(10) The second contention urged on behalf of the petitioner is that there has been no compliance with rules 7 and 18 of the Rule in that it has nto been established that when the package containing the samples for analysis was received from the food Inspectors the public analyst or an Officer authorised by him had compared the seals on the container and the outer cover with specimen impression received separately. The reports relating to the samples taken by the Inspectors merely stated that the samples were properly sealed and fastened and the seals were found intact and un-broken. There is nothing to indicate that any comparison of the seal was made as required by rule 7. Rule 18 requires that a copy of the memorandum and a specimen impression of the seal used to seal the packet shall be sent to the public analyst separately by registered post or delivered to him or to any person authorised by him. The observance of this rule had also nto been established in this case. According to the learned counsel, non-compliance with rules 7 and 18 vitiated the report of the public analyst. In support of his argument, learned counsel relies on a Bench decision of Madhya Pradesh High Court in State of Madhya Pradesh v. Abbasbhai 1967 JLJ779 where the learned Judges following the judgment of V. B. Raju J. in State of Gujarat v. Shantaben : AIR1964Guj136 held that rules 7 and 18 were mandatory and when those rules were nto followed one could nto be sure that the samples reaching the public analyst had nto been tampered on the way. In the case before Raju J. also the report of the public analyst merely showed that the seals were intact and un-broken; but it did nto show that the seals in the container were compared with the specimen seals sent to the public analyst. I do nto consider it necessary to express any definite opinion on the point as the question raised by the learned counsel is a mixed question of fact and law and no such question was raised by the petitioner in the two courts below. As at present advised, I also find it difficult to go to the length to which the learned Judges of Madhya Pradesh High Court and Raju J. of Gujarat High Court appear to have gone. The report Exhibit P5 (the other reports are in the same terms) states inter alias that 'I ....... Sudhamoy Roy public Analyst for Delhi Municipal Corporation area, duly appointed under the Prevention of Food Adulteration Act, 1954 received on 31st day of March 1965, from Sh. Shanti Nath F.I. ......a sample of Haldi sabat s-2614 for analysis, properly sealed and fastened and that I found seal intact and unbroken.' In my opinion, the certificate which purports to have been issued on a form prescribed under rule 7(3) of the Rules and states that the sample when received for analysis was 'properly sealed and fastened' and that the seal was found intact and unbroken clearly shows that the person signing the certificate had satisfied himself that the provisions of subrule (1) of rule (7) with regard to comparison of the seals in the container and the outer cover with the specimen impression received separately under rule 18 had been duly observed, otherwise it would nto nave been possible for him to certify that sample when received was 'properly sealed.' The contention is thereforee over-ruled.
(11) The last contention urged by the learned counsel is with regard to delay in filing the complaint. According to the evidence, the samples were taken on 30. 3. 1965 and were analysed on two dates between 8. 4. 1965 and 12. 4. 1965. The reports of the public analyst were submitted in 15. 4. 1965 and 20. 4. 1965 while the complaint was filed in October 1965. There was no doubt. a delay of eight months in filing the complaint. but delay by itself does nto vitiate the prosecution. In the first place, no request was made by the petitioner to have the samples sent to the Central Food Laboratory Calcutta for analysis. It was also nto shown that the samples gto de-composed as a result of the delay in filing the compalint and as such their analysis by the Central Food Laboratory became impossible. In this connection, learned counsel for the petitioner has referred me to a decision of the Supreme Court in Municipal Corporation vs. Ghisa Ram : 1967CriLJ939 and also to a Bench decision of this court in Municipal Corporation v. Ram Chand in Criminal Appeal No. 204D of 1962 decided by me and Jagjit Singh J. on 27. 8. 1969. Apart from the fact that no such objection was raised by the petitioner in the two courts below no prejudice seems to have been caused to the petitioner by the delay in the filing of the complaint. The petitioner has nto pointed to anything on the record to show that he did nto send the sample for analysis to the Central Food Laboratory Calcutta bacause of the delay in the filing of the complaint. While it is desirable that in all such cases complaint should be filed in court without any avoidable delay it cannto be said as a matter of law that mere delay in filing the complaint is sufficient to vitiate the action. The two decisions referred to above are thus distinguishable on their own facts and I do nto read the Supreme Court's decision in Ghisa Ram's case as laying down the law that delay by itself will vitiate the prosecution.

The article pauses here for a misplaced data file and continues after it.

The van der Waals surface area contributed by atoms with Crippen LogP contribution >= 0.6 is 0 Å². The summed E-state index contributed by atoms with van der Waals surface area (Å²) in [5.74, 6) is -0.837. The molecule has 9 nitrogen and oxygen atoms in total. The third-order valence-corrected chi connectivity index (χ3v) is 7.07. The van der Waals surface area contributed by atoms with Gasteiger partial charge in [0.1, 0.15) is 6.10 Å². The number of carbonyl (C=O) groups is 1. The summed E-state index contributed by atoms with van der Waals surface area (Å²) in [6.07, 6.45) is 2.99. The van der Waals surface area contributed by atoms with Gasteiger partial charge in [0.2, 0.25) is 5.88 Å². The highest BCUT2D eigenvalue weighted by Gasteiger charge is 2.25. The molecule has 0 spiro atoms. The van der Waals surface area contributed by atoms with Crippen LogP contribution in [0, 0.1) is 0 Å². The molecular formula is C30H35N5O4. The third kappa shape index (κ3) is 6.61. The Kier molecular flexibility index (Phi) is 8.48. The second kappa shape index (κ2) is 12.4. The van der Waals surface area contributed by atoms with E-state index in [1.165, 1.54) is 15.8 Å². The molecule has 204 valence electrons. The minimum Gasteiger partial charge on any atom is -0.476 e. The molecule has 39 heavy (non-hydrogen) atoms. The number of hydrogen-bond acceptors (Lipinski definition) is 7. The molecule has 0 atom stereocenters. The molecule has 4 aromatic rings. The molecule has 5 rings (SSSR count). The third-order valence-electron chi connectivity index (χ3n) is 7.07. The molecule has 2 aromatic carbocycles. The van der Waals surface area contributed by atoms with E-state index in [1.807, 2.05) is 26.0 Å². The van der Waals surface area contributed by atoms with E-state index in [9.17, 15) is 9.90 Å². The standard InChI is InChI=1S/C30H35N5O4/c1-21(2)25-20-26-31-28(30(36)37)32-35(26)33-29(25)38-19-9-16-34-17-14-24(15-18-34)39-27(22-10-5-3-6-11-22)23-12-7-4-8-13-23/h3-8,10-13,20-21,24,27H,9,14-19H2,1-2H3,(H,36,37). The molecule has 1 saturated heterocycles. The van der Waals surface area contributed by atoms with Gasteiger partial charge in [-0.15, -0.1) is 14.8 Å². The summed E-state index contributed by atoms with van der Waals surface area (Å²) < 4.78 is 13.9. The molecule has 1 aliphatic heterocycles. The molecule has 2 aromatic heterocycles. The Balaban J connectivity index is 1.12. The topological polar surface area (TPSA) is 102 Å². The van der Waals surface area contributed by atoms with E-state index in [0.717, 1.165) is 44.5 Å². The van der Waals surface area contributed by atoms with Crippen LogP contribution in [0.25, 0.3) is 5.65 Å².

(12) The result of the fore-going discussion is that the revision is dismissed and the conviction of the petitioner is maintained. As regards sentence, the learned counsel for the petitioner submits that the sentence of fine of Rs. 15,000.00 is un-duly harsh and excessive. Under section 16(1)(f) the offence of which the petitioner has been convicted is punishable with a minimum sentence of imprisonment for a term of six months and fine which shall nto be less than Rs. 1,000.00. In this case, the learned magistrate has given adequate reasons as envisaged in proviso (ii) to clause (f) of section 16(1) for nto imposing the minimum sentence of imprisonment. Mr. Tara Chand, counsel for the respondent submits that the respondent has since filed a revision for enhancement of the sentence. That revision has so far nto even come up for preliminary hearing. According to the learned magistrate, the petitioner is an old man of 70 years. He is also stated to be suffering from cataract and is emaciated and lean. It is for these reasons that sentence of simple imprisonment till the rising of the court and to a fine amounting to Rs.15,000.00 has been awarded to him. The finding of the magistrate has been affirmed by the Addl. Sessions Judge. The petitioner is now present before me. From his appearance, the observations made by the lower courts about the state of his health and age appear to be correct and I thereforee agree with them that this in nto a case in which the minimum sentence required by clause (f) of section 16(1) should have been imposed. But if the courts below are right, and I am in agreement with them, I cannto appreciate why the sentence of fine should have been so heavy as that. Surely the imposition of a very heavy fine is nto intended to offset the leniency shown in the matter of the imposition of sentence of imprisonment which, as I have said is justified in its own reasons. A sentence of heavy fine is nto a substitute in all cases for a sentence of imprisonment. The sentence of fine is thereforee ordered to be reduced from 15,000.00 to Rs. 5,000.00. If the fine has already been paid the excess amount should be refunded to the petitioner at once.